# Developers Planet

Quiloos39 February 2016

### Lua string pattern

Here is my code:

``````local code = [[
local a = 1

local b = 2
]]

local y = 0

for Paragraph in string.gmatch(code,"[^\n]+") do
print(Paragraph)
for Word in string.gmatch(Paragraph, "[^ ]+") do

end
y = y + 1
end
``````

The problem is pattern doesn't recognize my empty paragraphs how can i fix this ?

If you run the code you will what i mean

Output is:

``````local a = 1
local b = 2
``````

``````--space
local a = 1
--space
local b = 2
--space
``````

EinsteinK February 2016

This should do the trick:

``````local y,code = 0,[[

local a = 123

local b = 456

local c = "too much newlines because we're cool"
]]

local i = 1
local sigh = code:match("\n+")
y = y + #sigh
-- debug printing of newlines
for i=1,y do print() end
while true do
local start,stop = code:find("[^\n]+",i)
if not start then break end
local Paragraph = code:sub(start,stop)

-- Do your Paragraph parsing and stuff
print("PARAGRAPH:",Paragraph)

start,stop = code:find("\n+",stop+1)
if not stop then break end
y,i = y + stop - start + 1,stop+1
-- printing newlines to get the desired effect in output
for i=2,stop-start+1 do print() end
-- starting from 2 since the print(code:sub(...)) already prints one \n
end
-- reached end of the string
``````

It gives you this nice output:

``````PARAGRAPH:      local a = 123

PARAGRAPH:      local b = 456

PARAGRAPH:      local c = "too much newlines because we're cool"
``````

Tested at http://www.lua.org/cgi-bin/demo

Piglet February 2016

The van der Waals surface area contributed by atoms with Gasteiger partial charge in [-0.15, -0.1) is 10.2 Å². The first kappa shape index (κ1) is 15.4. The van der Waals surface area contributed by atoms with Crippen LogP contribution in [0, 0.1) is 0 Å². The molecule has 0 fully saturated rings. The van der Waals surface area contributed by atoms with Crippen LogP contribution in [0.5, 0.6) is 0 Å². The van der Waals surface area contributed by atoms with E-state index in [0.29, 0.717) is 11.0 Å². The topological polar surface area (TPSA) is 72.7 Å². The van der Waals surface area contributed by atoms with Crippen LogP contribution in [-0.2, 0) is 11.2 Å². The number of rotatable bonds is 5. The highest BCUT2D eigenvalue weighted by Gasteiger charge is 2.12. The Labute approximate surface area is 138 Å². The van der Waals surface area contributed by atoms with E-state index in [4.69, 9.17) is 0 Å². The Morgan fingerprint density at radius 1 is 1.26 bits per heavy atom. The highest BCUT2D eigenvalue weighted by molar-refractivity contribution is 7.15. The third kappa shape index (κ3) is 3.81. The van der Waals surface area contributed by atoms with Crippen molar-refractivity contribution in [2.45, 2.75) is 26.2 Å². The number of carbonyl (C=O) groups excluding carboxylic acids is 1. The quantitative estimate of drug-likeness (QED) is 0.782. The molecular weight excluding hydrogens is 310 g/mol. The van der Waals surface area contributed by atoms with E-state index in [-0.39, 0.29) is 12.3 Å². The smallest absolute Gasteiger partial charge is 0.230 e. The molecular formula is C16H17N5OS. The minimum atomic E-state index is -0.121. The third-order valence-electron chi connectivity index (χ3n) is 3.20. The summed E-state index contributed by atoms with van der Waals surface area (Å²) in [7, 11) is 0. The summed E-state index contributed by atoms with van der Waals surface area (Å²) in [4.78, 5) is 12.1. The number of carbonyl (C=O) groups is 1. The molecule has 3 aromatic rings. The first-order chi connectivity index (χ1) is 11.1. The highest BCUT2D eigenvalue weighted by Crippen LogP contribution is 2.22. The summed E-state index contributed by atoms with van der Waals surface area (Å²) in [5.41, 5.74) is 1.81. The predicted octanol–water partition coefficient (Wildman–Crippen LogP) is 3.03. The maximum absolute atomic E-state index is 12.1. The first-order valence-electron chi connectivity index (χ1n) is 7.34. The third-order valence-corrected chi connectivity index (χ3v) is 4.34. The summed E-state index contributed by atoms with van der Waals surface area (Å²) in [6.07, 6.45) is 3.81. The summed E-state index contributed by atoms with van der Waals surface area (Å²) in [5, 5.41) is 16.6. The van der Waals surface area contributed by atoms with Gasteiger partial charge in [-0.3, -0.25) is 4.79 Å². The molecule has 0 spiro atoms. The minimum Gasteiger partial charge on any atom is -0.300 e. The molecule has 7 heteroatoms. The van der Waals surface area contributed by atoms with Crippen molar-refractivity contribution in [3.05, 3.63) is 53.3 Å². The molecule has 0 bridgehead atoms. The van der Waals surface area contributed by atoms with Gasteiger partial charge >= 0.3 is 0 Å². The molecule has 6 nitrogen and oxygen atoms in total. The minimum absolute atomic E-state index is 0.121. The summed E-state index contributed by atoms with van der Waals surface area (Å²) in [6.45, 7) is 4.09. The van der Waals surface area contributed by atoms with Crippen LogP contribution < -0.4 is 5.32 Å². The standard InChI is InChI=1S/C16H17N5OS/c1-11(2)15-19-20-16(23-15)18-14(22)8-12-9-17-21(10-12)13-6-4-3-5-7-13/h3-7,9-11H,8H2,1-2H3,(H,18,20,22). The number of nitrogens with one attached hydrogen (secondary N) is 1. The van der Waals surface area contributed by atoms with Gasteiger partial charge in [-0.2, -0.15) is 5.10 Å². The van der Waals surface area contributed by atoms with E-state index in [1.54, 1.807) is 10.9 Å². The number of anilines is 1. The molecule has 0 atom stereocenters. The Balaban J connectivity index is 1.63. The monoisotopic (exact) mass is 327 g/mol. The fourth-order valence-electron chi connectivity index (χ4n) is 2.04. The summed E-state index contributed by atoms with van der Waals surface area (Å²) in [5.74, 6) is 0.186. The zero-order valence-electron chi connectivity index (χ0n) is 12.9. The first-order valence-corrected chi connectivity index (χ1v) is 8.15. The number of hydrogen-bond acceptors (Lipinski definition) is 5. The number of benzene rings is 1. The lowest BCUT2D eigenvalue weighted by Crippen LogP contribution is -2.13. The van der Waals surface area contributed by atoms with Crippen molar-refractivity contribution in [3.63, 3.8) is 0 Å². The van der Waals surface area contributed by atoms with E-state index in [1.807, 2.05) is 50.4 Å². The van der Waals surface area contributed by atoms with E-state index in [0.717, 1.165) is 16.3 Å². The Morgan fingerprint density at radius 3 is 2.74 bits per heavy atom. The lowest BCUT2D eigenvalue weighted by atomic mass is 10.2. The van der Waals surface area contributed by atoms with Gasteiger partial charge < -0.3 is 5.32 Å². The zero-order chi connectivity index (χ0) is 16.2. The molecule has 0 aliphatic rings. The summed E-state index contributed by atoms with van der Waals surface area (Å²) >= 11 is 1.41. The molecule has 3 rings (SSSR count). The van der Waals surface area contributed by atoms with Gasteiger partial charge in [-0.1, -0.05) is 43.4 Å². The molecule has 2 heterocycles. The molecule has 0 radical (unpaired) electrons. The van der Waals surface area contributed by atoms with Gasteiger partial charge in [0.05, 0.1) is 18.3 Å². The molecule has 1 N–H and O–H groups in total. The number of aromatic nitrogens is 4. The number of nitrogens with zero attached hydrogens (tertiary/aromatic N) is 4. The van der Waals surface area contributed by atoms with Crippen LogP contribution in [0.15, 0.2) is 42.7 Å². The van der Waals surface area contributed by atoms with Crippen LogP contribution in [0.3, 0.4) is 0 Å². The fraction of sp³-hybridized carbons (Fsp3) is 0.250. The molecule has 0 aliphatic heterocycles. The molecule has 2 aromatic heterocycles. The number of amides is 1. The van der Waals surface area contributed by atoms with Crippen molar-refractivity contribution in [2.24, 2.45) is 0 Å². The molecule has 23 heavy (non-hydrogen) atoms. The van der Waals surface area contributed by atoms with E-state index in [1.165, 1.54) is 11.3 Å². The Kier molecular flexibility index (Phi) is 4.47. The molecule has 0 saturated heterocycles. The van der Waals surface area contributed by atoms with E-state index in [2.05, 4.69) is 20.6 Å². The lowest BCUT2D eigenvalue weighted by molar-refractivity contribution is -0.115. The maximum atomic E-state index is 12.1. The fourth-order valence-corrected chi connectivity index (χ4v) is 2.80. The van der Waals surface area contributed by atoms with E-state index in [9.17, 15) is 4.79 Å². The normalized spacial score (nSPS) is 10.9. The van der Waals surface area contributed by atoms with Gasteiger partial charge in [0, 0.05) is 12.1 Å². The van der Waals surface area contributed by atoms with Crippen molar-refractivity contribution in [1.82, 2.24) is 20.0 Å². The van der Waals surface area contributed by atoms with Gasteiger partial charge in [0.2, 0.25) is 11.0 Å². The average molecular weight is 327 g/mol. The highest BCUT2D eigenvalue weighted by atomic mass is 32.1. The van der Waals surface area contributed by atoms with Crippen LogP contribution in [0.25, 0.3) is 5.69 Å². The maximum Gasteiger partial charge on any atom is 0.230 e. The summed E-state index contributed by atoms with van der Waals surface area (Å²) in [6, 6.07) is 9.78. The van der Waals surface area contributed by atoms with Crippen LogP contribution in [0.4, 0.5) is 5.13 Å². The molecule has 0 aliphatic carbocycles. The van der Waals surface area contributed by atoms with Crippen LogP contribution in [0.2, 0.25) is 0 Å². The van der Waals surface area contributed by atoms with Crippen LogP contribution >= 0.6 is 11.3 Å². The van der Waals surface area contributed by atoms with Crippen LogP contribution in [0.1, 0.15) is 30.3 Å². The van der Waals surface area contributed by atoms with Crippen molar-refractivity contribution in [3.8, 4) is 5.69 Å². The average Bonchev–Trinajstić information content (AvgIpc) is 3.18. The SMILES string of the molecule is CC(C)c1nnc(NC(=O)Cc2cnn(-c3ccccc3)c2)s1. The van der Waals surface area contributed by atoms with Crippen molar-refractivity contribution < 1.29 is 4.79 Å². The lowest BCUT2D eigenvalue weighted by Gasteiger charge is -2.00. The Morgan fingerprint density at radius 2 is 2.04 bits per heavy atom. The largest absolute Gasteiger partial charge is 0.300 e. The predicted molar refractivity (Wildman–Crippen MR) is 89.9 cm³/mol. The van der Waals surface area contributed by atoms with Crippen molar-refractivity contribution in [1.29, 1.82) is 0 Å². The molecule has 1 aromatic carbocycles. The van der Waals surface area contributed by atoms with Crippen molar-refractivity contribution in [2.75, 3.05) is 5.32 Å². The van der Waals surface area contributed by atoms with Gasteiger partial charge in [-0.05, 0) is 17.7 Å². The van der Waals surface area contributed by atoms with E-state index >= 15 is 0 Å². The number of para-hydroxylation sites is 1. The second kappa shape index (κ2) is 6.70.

You don't get the empty line because you look for the complement of \n. If you only have \n in your line, there is no complement and you get no match.

You could use this pattern: "[^\n]*\n?" to get what you want. This pattern matches any line. So everything or nothing that is not a \n which is followed by 0 or 1 instances of \n

Nick Gammon February 2016

``````    --space
local a = 1
``````

You won't get that first space because Lua long strings discard the first newline.

Your problem is that your match on `"[^\n]+"` matches at least one character which is not a newline. An empty line won't match (there are no characters between the newlines) and thus they don't get shown.

Now you can change that to `"[^\n]*"` like this:

``````for Paragraph in string.gmatch(code,"[^\n]*") do
print("Line=", Paragraph)
for Word in string.gmatch(Paragraph, "[^ ]+") do
print ("Word=", Word)
end
end
``````

But that has a different problem:

``````Line=     local a = 1
Word= local
Word= a
Word= =
Word= 1
Line=
Line=
Line=     local b = 2
Word= local
Word= b
Word= =
Word= 2
Line=
Line=
``````

Blank lines appear twice!

A handy function for iterating through a string, a line at a time, is this:

``````function getlines (str)

local pos = 0

-- the for loop calls this for every iteration
-- returning nil terminates the loop
local function iterator (s)

if not pos then
return nil
end -- end of string, exit loop

local oldpos = pos + 1  -- step past previous newline
pos = string.find (s, "\n", oldpos) -- find next newline

if not pos then  -- no more newlines, return rest of string
return string.sub (s, oldpos)
end -- no newline

return string.sub (s, oldpos, pos - 1)

end -- iterator

return iterator, str
end -- getlines
``````

That handles empty lines. Now you can write your code like this (assuming the function above precedes your code):

``````for Paragraph in getlines (code) do
print("Line=", Paragraph)
for Word in string.gmatch(Paragraph, "[^ ]+") do
print ("Word=", Word)
end
end
``````

Output:

`              `